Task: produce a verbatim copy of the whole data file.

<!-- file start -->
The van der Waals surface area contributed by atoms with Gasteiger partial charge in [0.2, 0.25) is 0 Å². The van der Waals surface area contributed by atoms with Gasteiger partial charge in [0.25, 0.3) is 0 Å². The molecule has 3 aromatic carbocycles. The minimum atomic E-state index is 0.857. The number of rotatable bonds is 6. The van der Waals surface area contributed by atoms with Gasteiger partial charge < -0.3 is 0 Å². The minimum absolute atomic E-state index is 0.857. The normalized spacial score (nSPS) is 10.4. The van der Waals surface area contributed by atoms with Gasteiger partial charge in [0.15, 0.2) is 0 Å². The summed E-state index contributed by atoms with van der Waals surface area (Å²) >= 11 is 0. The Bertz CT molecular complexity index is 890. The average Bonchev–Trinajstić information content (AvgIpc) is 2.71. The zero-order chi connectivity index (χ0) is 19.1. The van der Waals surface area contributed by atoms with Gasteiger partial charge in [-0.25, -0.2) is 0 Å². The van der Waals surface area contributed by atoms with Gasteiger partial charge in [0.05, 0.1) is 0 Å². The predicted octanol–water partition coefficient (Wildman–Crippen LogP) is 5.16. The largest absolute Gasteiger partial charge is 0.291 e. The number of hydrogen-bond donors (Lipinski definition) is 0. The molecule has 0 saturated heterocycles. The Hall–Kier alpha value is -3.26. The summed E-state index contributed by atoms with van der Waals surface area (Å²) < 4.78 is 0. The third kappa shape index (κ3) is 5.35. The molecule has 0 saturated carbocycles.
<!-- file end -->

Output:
The van der Waals surface area contributed by atoms with Gasteiger partial charge in [0.2, 0.25) is 0 Å². The van der Waals surface area contributed by atoms with Gasteiger partial charge in [0.25, 0.3) is 0 Å². The molecule has 3 aromatic carbocycles. The minimum atomic E-state index is 0.857. The number of rotatable bonds is 6. The van der Waals surface area contributed by atoms with Gasteiger partial charge < -0.3 is 0 Å². The minimum absolute atomic E-state index is 0.857. The normalized spacial score (nSPS) is 10.4. The van der Waals surface area contributed by atoms with Gasteiger partial charge in [0.15, 0.2) is 0 Å². The summed E-state index contributed by atoms with van der Waals surface area (Å²) >= 11 is 0. The Bertz CT molecular complexity index is 890. The average Bonchev–Trinajstić information content (AvgIpc) is 2.71. The zero-order chi connectivity index (χ0) is 19.1. The van der Waals surface area contributed by atoms with Gasteiger partial charge in [-0.25, -0.2) is 0 Å². The van der Waals surface area contributed by atoms with Gasteiger partial charge in [0.05, 0.1) is 0 Å². The predicted octanol–water partition coefficient (Wildman–Crippen LogP) is 5.16. The largest absolute Gasteiger partial charge is 0.291 e. The number of hydrogen-bond donors (Lipinski definition) is 0. The molecule has 0 saturated heterocycles. The Hall–Kier alpha value is -3.26. The summed E-state index contributed by atoms with van der Waals surface area (Å²) < 4.78 is 0. The third kappa shape index (κ3) is 5.35. The molecule has 0 saturated carbocycles.